You might know about the Astronauts’ love affair with the Chevrolet Corvette, but you might not know about the Dodge Charger that the US Government runs on official business with an ER-2 airplane. That sounds ridiculous, but the white Dodge Charger’s job is so fantastic it almost seems like science fiction. Believe it or not, the National Aeronautics and Space Administration (NASA) uses the Mopar muscle car to chase down a spy plane.
Why does NASA need chase vehicles?
NASA uses chase vehicles to safely land a research plane that used to be a spy plane. The plane, the ER-2, is a high-altitude civilian agency variation of the famed U-2S spy plane that the US Government used to conduct surveillance. Unfortunately for the disciplined pilots of the U-2 and ER-2, landing the aircraft is a bit of an event.
The aircraft works by flying at extremely high altitudes, and the specialty pilots are often in the stratosphere for around 10 hours before returning to land at the NASA Dryden facility. When the ER-2 and its exhausted aviator come in for a landing, its centrally located landing gear makes for an unorthodox landing requiring information from a chase vehicle. Without a car feeding it information, the ER-2 could skip off the ground and cartwheel into a devastating crash.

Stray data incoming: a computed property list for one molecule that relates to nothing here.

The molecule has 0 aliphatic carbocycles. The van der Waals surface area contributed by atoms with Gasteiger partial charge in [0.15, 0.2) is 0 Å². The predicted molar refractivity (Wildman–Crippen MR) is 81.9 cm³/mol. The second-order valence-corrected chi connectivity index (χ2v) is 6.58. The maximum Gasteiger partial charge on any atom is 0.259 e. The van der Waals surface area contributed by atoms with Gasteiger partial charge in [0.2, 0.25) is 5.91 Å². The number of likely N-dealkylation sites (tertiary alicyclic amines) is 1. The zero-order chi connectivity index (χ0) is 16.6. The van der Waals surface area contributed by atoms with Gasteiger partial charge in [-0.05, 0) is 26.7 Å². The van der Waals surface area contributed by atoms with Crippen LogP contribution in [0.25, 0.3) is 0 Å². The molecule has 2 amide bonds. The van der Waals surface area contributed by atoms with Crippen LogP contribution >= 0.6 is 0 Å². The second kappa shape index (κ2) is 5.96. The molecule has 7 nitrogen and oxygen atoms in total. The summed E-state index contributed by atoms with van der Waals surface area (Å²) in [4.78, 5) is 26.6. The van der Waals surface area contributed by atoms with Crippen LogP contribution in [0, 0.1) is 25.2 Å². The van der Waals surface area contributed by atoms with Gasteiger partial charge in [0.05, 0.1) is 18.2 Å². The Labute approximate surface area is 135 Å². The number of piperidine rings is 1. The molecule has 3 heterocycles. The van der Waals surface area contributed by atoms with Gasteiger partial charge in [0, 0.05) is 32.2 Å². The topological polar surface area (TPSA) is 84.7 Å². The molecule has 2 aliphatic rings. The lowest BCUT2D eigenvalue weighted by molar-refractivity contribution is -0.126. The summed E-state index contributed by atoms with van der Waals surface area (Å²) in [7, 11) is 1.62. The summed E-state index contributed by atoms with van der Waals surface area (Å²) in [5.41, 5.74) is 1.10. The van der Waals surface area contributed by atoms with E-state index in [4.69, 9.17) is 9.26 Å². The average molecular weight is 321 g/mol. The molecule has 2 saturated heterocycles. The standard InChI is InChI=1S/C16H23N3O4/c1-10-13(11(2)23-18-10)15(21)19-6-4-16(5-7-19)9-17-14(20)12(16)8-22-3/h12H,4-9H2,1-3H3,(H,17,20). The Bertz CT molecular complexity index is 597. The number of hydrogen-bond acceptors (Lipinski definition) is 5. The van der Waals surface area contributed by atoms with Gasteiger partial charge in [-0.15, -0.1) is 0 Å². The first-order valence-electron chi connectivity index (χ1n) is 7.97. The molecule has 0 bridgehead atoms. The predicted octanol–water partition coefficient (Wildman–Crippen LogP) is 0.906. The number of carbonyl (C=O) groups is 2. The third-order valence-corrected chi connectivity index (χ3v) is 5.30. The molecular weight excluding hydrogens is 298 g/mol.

Why does NASA need a Dodge Charger to be a chase vehicle?
As you might imagine, an aircraft coming in for a landing isn’t a slow process. Enter the white NASA-liveried Dodge Charger. The Charger pulls onto the runway in a turn and compliments the ER-2’s speed. Then, the driver feeds information to the pilot with a radio, telling them how their approach is looking and how much distance there is to “touch down.”
NASA clearly chose the police-spec Dodge Charger because it is fast, capable, and features the lighting necessary to conduct operations in adverse weather. However, NASA tries to operate the ER-2 in favorable wind and weather conditions.
How does the government use the ER-2?
NASA says the ER-2 can fly at over 68,000 feet, making it invaluable for studying the stratosphere and ozone depletion. During its many years of research aviation, the ER-2 has proved invaluable for charting weather conditions, including hurricanes. Also, the ER-2 has been instrumental in mapping out satellite simulations. Still, the program wouldn’t be anywhere near as successful without the white NASA Charger.
Will NASA keep using the ER-2 and chase vehicles like the Dodge Charger?
As long as NASA uses the ER-2 for its research merit, it will likely use chase vehicles. According to NASA’s Dryden Facility, the Dodge Charger ensures that pilots who are fatigued from flying at the edge of the atmosphere for hours can land as safely as possible. Whether NASA might keep the Charger or update to something like a Dodge Charger Hellcat is yet to be determined. Either way, who wouldn’t want to chase down an airplane in a Dodge Charger in the name of science?
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